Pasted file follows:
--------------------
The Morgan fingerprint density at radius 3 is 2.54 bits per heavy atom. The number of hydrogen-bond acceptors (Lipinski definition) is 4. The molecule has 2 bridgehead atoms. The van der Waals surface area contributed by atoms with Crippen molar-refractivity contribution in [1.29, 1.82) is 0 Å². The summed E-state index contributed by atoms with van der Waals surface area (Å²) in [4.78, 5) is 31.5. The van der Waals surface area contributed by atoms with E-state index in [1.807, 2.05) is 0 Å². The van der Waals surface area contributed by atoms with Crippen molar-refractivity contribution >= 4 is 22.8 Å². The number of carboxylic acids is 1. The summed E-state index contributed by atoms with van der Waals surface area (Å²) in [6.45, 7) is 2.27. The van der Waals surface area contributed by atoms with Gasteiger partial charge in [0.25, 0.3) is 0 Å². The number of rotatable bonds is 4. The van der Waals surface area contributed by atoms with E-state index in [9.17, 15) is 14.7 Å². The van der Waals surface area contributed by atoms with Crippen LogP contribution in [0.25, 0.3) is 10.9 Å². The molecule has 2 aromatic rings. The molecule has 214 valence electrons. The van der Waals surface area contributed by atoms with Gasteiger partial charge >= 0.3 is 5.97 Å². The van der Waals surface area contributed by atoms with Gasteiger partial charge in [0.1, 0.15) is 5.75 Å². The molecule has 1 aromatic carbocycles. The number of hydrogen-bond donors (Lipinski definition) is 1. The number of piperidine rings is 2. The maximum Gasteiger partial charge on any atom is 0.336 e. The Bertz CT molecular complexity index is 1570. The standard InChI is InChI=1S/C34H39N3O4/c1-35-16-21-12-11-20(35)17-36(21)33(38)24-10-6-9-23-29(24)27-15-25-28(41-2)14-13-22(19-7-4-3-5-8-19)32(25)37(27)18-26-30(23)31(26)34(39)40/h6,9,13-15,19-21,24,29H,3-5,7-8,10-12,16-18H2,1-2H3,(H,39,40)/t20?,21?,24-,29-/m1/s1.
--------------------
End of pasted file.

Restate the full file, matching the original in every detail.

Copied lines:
The Morgan fingerprint density at radius 3 is 2.54 bits per heavy atom. The number of hydrogen-bond acceptors (Lipinski definition) is 4. The molecule has 2 bridgehead atoms. The van der Waals surface area contributed by atoms with Crippen molar-refractivity contribution in [1.29, 1.82) is 0 Å². The summed E-state index contributed by atoms with van der Waals surface area (Å²) in [4.78, 5) is 31.5. The van der Waals surface area contributed by atoms with E-state index in [1.807, 2.05) is 0 Å². The van der Waals surface area contributed by atoms with Crippen molar-refractivity contribution >= 4 is 22.8 Å². The number of carboxylic acids is 1. The summed E-state index contributed by atoms with van der Waals surface area (Å²) in [6.45, 7) is 2.27. The van der Waals surface area contributed by atoms with Gasteiger partial charge in [0.25, 0.3) is 0 Å². The number of rotatable bonds is 4. The van der Waals surface area contributed by atoms with E-state index in [9.17, 15) is 14.7 Å². The van der Waals surface area contributed by atoms with Crippen LogP contribution in [0.25, 0.3) is 10.9 Å². The molecule has 2 aromatic rings. The molecule has 214 valence electrons. The van der Waals surface area contributed by atoms with Gasteiger partial charge >= 0.3 is 5.97 Å². The van der Waals surface area contributed by atoms with Gasteiger partial charge in [0.1, 0.15) is 5.75 Å². The molecule has 1 aromatic carbocycles. The number of hydrogen-bond donors (Lipinski definition) is 1. The number of piperidine rings is 2. The maximum Gasteiger partial charge on any atom is 0.336 e. The Bertz CT molecular complexity index is 1570. The standard InChI is InChI=1S/C34H39N3O4/c1-35-16-21-12-11-20(35)17-36(21)33(38)24-10-6-9-23-29(24)27-15-25-28(41-2)14-13-22(19-7-4-3-5-8-19)32(25)37(27)18-26-30(23)31(26)34(39)40/h6,9,13-15,19-21,24,29H,3-5,7-8,10-12,16-18H2,1-2H3,(H,39,40)/t20?,21?,24-,29-/m1/s1.